Working out boasts a bunch of benefits for the body and mind. It can improve strength, reduce stress, and increase feelings of self-worth. But wait, there’s more! Exercise could also reduce your risk of type 2 diabetes and improve disease symptoms like inflammation, weak joints, and poor vascular health.
Here’s the deal with diabetes and physical exercise. Psst. We also have fab fitness tips to keep your workouts safe and effective.
Maybe! While a single HIIT class isn’t a diabetes cure-all, a consistent workout regimen *might* reduce your risk. Here’s why.
Exercise lowers blood sugar
Science says that physical activity actually helps your body regulate blood sugar. It works like this:
- In the short-term, active muscles soak up glucose and use it to keep your energy up during a workout.
- In the longer-term, exercise can increase insulin efficiency for over 24 hours.
Chronic high blood sugar contributes to T2D, so keeping it in check is major #goalz.
Maintain a healthy weight
Your body size has nothing to do with your worth or attractiveness. You’re absolutely GORG no matter what the scale says. But it’s important to note that being overweight or having obesity can increase your risk of diabetes, according to the National Institutes of Health (NIH).
That said, working out can help you maintain a healthy body weight, which can help prevent type 2 diabetes. In fact, experts have found that a 5 to 7 percent weight loss can slash the risk of T2D up to 58 percent. Wowza!
More muscle = better blood sugar
More research is needed to understand exactly why, but peeps with more muscle mass tend to have better blood sugar regulation — even if they also have high body fat.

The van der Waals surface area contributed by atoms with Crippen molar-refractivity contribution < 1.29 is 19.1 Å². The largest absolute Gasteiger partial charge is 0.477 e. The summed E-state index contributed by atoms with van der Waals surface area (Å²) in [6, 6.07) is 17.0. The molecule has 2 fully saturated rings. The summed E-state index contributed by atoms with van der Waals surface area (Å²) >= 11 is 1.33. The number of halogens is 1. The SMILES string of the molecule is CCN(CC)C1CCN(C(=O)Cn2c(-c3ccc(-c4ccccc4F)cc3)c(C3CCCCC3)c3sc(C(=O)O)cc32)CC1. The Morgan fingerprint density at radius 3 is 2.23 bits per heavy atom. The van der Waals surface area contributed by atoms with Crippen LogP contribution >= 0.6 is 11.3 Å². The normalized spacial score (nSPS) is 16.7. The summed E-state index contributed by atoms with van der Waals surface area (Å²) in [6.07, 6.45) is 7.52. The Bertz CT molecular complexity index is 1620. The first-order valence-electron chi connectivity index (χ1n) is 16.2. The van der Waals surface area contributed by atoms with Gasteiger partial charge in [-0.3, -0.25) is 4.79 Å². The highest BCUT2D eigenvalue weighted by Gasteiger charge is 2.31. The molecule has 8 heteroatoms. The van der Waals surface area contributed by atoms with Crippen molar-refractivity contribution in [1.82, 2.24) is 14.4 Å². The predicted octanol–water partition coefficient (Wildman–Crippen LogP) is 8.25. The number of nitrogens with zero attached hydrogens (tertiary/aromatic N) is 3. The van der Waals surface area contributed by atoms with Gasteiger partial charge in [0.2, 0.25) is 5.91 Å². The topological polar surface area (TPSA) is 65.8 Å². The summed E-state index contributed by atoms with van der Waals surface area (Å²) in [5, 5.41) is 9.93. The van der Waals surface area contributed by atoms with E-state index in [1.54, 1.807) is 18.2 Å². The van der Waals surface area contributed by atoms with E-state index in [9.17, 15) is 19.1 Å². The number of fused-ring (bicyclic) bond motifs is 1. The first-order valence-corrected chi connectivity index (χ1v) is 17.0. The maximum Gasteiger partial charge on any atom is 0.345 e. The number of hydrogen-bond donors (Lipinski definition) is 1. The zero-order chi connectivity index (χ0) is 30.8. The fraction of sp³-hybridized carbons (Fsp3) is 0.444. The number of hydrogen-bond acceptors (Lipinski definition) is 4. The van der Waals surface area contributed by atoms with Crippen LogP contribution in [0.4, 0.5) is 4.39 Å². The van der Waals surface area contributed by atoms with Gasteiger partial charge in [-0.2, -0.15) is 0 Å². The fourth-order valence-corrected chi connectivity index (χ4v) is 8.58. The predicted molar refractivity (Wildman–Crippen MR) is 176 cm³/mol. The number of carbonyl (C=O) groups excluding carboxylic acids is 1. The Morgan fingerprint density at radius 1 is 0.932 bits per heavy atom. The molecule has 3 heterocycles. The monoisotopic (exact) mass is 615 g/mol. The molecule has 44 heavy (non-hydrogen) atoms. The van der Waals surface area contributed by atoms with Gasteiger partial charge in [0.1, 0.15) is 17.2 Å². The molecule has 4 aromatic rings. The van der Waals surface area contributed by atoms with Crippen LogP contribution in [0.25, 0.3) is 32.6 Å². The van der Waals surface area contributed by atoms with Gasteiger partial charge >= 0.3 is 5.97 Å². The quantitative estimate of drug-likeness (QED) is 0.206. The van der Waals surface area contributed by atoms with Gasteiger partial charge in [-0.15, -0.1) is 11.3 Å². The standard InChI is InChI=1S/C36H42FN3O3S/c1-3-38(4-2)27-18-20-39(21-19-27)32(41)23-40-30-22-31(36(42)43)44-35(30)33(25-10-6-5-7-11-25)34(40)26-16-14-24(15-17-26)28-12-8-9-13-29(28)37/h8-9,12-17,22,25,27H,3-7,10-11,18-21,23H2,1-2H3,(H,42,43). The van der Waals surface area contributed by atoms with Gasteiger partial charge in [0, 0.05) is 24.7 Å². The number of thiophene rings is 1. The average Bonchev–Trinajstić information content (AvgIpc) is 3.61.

In a small 2020 study of 132 folks with obesity or overweight, those with more muscle mass were also better at processing insulin. The link was particularly strong in young males.
Researchers from a 2013 study also found that strength training helps reduce the risk of T2D. But again, we need more science to back this up.
Physical activity helps blast visceral fat
Visceral fat can trigger insulin probs. This can set off a chain reaction that *might* lead to T2D. BTW, we’re not talking about a jiggly butt or curvy thighs. Visceral fat is the sneaky type that collects inside your torso, between organs, or within intestinal walls. Rude.
Burning calories through exercise can lead to general weight and fat loss. But a 2018 research review found that high-intensity interval training (HIIT) is particularly good at burning visceral fat.
Moving your body regularly helps stabilize blood sugar, control weight gain, add muscle mass, and reduce visceral fat — all major factors in the development of T2D.
So, exercise might help prevent type 2 diabetes. Cool cool. But what if you already have it? Well, you’re still in luck! Working out can help improve preexisting symptoms. Here are the deets.
It crushes inflammation
There’s a well-established link between inflammation and T2D. Symptoms of chronic inflammation include:
- body pain
- mood swings
- weight changes
- tummy troubles constipation, diarrhea, or acid reflux
The good news is that researchers have noticed that physical exercise seems to dial down inflammatory responses. Fitness FTW!
It might combat neuropathy